Btw regarding the component upgrade, if you find you are running out of gears or have a hard time finding "sweet spots" in your current gearing (w/larger jumps between gears) the upgrade would be well worth it. Functionally speaking anyway. That doesn't sound like it's the case. Nothing wrong with upgrading just because though.
     
  13. alfeng

    alfeng Well-Known Member

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    If you are not using the larger Cogs on your Cassette or the inner Chainring(s), then you may benefit from a Cassette with a closer-ratio (i.e., smaller large Cogs), but you probably won't benefit from having a 10th cog ...

    • on the other hand, some people can't have enough gearing combinations!

    BTW. If you EVER notice some balky shifting when the drivetrain is under load (e.g., hesitant shifting while going up hill), then you will benefit from changing to CAMPAGNOLO shifters ...

    • Campagnolo shifters are compatible with many Shimano drivetrains
    • the net cost of switching to Campagnolo shifters will be close to zero if you DIY ...

    In theory (because I still have not tested it on the road ...), the alternative to Campagnolo shifters for balky downshifting would be simply to use a Shimano RAPID RISE MTB rear derailleur ...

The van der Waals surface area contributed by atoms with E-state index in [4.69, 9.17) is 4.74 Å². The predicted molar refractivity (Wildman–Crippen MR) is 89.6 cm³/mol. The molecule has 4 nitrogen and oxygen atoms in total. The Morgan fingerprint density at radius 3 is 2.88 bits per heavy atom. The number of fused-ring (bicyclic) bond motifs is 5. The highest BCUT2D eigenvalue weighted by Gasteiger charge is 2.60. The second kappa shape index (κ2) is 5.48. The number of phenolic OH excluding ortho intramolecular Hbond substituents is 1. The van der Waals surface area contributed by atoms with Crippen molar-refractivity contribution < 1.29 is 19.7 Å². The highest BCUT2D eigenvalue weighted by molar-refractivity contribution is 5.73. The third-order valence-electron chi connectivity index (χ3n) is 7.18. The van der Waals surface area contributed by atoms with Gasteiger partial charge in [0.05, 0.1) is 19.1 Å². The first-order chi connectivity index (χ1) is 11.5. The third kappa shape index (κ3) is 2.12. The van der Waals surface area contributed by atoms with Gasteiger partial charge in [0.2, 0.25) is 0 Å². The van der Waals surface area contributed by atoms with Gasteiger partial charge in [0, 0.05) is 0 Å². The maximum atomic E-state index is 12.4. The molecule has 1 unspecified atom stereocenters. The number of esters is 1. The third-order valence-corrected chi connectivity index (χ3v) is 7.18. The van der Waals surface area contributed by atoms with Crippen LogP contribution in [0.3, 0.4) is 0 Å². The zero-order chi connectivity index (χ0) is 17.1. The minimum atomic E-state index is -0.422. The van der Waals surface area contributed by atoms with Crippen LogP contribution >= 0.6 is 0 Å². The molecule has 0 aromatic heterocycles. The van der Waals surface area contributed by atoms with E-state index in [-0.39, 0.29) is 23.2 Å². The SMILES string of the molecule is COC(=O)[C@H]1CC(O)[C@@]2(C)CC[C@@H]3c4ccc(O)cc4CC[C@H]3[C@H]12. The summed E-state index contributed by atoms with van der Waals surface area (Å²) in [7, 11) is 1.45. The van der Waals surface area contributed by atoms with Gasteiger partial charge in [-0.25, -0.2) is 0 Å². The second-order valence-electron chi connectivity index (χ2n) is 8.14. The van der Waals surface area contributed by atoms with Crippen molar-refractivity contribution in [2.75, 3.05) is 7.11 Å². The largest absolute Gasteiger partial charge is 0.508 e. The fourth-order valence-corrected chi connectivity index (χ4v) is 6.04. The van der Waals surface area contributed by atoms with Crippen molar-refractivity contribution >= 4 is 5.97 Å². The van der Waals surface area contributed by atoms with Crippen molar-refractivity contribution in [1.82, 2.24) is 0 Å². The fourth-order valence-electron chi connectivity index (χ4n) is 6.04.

• here is a "Rapid Rise" XT rear derailleur which I chose to modify for use with a Road Cassette by swapping the cage with the cage from an Ultegra rear derailleur ... of course, you CAN use a long cage rear derailleur with a close-ratio Cassette ...

    [​IMG]
     
  14. daveryanwyoming

    daveryanwyoming Well-Known Member

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    Upgrading your ride can be fun but realistically upgrading drive train components has more to do with convenience and the psychological benefits that come along with crisp quiet shifting and not actual performance benefits measurable in term of faster rides or less fatigue or anything of that sort. It's a bit like upgrading from a solid car that has tinny sounding doors to a a car where everything was built really nicely and the doors have a solid feel as you open and close them. Nice upgrade but if the less expensive car runs well it's not likely to make much of a difference in your daily driving. OK a bit lame analogy as that more expensive car probably actually drives a lot better and might be faster but the point is drive train components on a bike have a lot more impact in the intangibles and don't really make the bike faster.